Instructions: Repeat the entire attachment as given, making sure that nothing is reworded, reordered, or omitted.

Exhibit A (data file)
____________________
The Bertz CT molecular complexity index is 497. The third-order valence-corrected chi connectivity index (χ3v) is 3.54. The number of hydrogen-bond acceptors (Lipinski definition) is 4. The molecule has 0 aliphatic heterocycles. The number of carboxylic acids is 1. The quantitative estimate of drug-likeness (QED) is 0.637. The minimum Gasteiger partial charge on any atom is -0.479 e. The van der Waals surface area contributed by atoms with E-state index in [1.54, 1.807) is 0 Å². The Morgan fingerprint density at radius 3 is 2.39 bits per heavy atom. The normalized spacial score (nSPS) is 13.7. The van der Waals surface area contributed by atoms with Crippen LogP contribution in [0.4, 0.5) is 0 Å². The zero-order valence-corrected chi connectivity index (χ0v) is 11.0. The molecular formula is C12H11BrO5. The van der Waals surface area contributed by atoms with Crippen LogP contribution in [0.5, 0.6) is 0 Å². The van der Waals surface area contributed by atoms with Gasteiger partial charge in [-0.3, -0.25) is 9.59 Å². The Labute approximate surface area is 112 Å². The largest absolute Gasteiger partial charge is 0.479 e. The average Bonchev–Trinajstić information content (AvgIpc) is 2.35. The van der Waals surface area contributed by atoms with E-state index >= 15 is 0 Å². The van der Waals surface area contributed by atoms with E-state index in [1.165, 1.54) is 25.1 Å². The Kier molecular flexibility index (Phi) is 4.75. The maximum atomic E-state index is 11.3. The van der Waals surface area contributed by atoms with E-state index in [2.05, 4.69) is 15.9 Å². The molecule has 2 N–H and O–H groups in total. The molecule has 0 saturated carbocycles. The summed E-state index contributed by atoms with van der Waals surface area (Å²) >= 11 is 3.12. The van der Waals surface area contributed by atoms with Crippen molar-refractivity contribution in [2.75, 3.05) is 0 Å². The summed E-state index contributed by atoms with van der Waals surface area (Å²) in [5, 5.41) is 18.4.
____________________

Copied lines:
The Bertz CT molecular complexity index is 497. The third-order valence-corrected chi connectivity index (χ3v) is 3.54. The number of hydrogen-bond acceptors (Lipinski definition) is 4. The molecule has 0 aliphatic heterocycles. The number of carboxylic acids is 1. The quantitative estimate of drug-likeness (QED) is 0.637. The minimum Gasteiger partial charge on any atom is -0.479 e. The van der Waals surface area contributed by atoms with E-state index in [1.54, 1.807) is 0 Å². The Morgan fingerprint density at radius 3 is 2.39 bits per heavy atom. The normalized spacial score (nSPS) is 13.7. The van der Waals surface area contributed by atoms with Crippen LogP contribution in [0.4, 0.5) is 0 Å². The zero-order valence-corrected chi connectivity index (χ0v) is 11.0. The molecular formula is C12H11BrO5. The van der Waals surface area contributed by atoms with Crippen LogP contribution in [0.5, 0.6) is 0 Å². The van der Waals surface area contributed by atoms with Gasteiger partial charge in [-0.3, -0.25) is 9.59 Å². The Labute approximate surface area is 112 Å². The largest absolute Gasteiger partial charge is 0.479 e. The average Bonchev–Trinajstić information content (AvgIpc) is 2.35. The van der Waals surface area contributed by atoms with E-state index >= 15 is 0 Å². The van der Waals surface area contributed by atoms with E-state index in [1.165, 1.54) is 25.1 Å². The Kier molecular flexibility index (Phi) is 4.75. The maximum atomic E-state index is 11.3. The van der Waals surface area contributed by atoms with E-state index in [2.05, 4.69) is 15.9 Å². The molecule has 2 N–H and O–H groups in total. The molecule has 0 saturated carbocycles. The summed E-state index contributed by atoms with van der Waals surface area (Å²) >= 11 is 3.12. The van der Waals surface area contributed by atoms with Crippen molar-refractivity contribution in [2.75, 3.05) is 0 Å². The summed E-state index contributed by atoms with van der Waals surface area (Å²) in [5, 5.41) is 18.4.